It is imperative for accountants looking to continue providing services to their SMSF clients under the new licensing regime to recognise the situations where a statement of advice (SOA) will be required, according to an industry expert.
“If you’re licensed and you recommend any product to a client, you’ll have to issue a statement of advice and accountants need to get used to this,” NowInfinity principal Grant Abbott told the 2015 selfmanagedsuper/NowInfinity SMSF Strategies Day in Melbourne on Friday.
With that in mind, Abbott said it was imperative accountants identified what was considered a financial product and what was not, so they would know when an SOA was required.
However, he warned that was not always a straightforward process.
“If I tell a trustee to set up an investment strategy, is that a financial product?” he said.
“So if I tell them we’re going to invest in equities, we’re going to invest in property, we’re going to invest in cash and this is our investment strategy, it’s obviously not a member-related issue and it’s not a financial product.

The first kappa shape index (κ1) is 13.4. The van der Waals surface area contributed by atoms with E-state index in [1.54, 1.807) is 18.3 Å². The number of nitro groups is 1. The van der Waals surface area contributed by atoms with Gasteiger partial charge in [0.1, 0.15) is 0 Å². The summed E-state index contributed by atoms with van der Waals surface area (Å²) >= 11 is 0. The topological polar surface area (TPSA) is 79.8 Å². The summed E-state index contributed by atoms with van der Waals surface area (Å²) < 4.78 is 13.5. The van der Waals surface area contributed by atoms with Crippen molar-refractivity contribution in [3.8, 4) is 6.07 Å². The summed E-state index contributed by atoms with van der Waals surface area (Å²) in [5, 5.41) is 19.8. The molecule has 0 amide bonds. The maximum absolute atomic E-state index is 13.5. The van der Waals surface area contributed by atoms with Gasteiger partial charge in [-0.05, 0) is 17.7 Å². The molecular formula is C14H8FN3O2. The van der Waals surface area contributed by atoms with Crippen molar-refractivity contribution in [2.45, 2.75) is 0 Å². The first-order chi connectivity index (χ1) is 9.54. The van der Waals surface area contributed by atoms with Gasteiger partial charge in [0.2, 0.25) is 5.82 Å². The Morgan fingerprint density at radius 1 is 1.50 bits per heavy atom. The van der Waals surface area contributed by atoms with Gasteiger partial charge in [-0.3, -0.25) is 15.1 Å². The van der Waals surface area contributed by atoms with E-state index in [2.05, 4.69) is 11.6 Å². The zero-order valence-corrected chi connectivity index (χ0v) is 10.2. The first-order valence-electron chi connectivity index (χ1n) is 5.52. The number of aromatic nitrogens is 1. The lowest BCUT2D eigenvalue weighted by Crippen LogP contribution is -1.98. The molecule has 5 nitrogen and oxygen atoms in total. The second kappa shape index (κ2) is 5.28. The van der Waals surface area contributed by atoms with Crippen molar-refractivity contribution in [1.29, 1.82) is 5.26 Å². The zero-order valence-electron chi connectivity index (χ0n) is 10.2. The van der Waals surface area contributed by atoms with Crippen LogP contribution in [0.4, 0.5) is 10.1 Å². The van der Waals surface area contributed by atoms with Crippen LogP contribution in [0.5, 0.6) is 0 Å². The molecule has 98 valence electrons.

“But if I go down to the next level and I say the shares you should invest in are ones that will pay you really good franked dividends, like Telstra, I’m then giving the trustee of the fund, not the members, financial advice.”
He pointed out an SMSF itself was not considered a financial product, but instead was an umbrella of financial products, meaning once the new licensing rules came into play on 1 July 2016 many strategies associated with them would be considered financial products and would require an SOA.
“So if you’re advising a client on a contribution, that’s a financial product itself. If you’re advising a client to take a TRIS (transition-to-retirement income stream), it’s a financial product. A BDBN (binding death benefit nomination) – financial product. Take a lump sum – financial product,” he said.